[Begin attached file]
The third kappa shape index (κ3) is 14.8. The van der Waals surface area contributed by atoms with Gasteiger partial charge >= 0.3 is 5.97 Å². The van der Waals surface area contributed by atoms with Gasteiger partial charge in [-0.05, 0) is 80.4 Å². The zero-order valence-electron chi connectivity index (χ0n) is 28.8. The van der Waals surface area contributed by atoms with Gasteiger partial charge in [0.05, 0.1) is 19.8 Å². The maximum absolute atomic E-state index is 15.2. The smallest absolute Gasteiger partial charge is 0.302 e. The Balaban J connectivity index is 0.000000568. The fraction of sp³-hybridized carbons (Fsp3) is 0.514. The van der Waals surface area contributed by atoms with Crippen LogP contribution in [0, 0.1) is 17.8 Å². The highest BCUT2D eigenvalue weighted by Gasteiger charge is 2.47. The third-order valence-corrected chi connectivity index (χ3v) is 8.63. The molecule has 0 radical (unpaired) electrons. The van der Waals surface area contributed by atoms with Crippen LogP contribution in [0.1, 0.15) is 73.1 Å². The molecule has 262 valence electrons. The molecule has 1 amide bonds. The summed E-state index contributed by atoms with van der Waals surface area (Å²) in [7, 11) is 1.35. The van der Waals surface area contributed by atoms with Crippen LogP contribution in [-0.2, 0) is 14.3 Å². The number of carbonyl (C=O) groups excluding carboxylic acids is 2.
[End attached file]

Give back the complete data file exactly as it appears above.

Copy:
The third kappa shape index (κ3) is 14.8. The van der Waals surface area contributed by atoms with Gasteiger partial charge >= 0.3 is 5.97 Å². The van der Waals surface area contributed by atoms with Gasteiger partial charge in [-0.05, 0) is 80.4 Å². The zero-order valence-electron chi connectivity index (χ0n) is 28.8. The van der Waals surface area contributed by atoms with Gasteiger partial charge in [0.05, 0.1) is 19.8 Å². The maximum absolute atomic E-state index is 15.2. The smallest absolute Gasteiger partial charge is 0.302 e. The Balaban J connectivity index is 0.000000568. The fraction of sp³-hybridized carbons (Fsp3) is 0.514. The van der Waals surface area contributed by atoms with Crippen LogP contribution in [0, 0.1) is 17.8 Å². The highest BCUT2D eigenvalue weighted by Gasteiger charge is 2.47. The third-order valence-corrected chi connectivity index (χ3v) is 8.63. The molecule has 0 radical (unpaired) electrons. The van der Waals surface area contributed by atoms with Crippen LogP contribution in [0.1, 0.15) is 73.1 Å². The molecule has 262 valence electrons. The molecule has 1 amide bonds. The summed E-state index contributed by atoms with van der Waals surface area (Å²) in [7, 11) is 1.35. The van der Waals surface area contributed by atoms with Crippen LogP contribution in [-0.2, 0) is 14.3 Å². The number of carbonyl (C=O) groups excluding carboxylic acids is 2.